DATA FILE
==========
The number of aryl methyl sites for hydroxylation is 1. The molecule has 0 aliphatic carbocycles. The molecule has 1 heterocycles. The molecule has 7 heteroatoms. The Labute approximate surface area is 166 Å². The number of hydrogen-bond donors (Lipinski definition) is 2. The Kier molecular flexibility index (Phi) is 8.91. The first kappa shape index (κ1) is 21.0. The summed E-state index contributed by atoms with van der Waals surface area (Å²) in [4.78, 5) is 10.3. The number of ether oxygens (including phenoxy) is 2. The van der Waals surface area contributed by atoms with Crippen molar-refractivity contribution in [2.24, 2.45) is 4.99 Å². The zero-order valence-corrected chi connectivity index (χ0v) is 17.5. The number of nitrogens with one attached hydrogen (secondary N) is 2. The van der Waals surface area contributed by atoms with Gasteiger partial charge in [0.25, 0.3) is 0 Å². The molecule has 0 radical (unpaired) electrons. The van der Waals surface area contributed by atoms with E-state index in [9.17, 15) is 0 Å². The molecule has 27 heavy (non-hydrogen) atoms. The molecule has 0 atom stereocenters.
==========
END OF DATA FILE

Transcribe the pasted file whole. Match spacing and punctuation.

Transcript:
The number of aryl methyl sites for hydroxylation is 1. The molecule has 0 aliphatic carbocycles. The molecule has 1 heterocycles. The molecule has 7 heteroatoms. The Labute approximate surface area is 166 Å². The number of hydrogen-bond donors (Lipinski definition) is 2. The Kier molecular flexibility index (Phi) is 8.91. The first kappa shape index (κ1) is 21.0. The summed E-state index contributed by atoms with van der Waals surface area (Å²) in [4.78, 5) is 10.3. The number of ether oxygens (including phenoxy) is 2. The van der Waals surface area contributed by atoms with Crippen molar-refractivity contribution in [2.24, 2.45) is 4.99 Å². The zero-order valence-corrected chi connectivity index (χ0v) is 17.5. The number of nitrogens with one attached hydrogen (secondary N) is 2. The van der Waals surface area contributed by atoms with Gasteiger partial charge in [0.25, 0.3) is 0 Å². The molecule has 0 radical (unpaired) electrons. The van der Waals surface area contributed by atoms with E-state index in [9.17, 15) is 0 Å². The molecule has 27 heavy (non-hydrogen) atoms. The molecule has 0 atom stereocenters.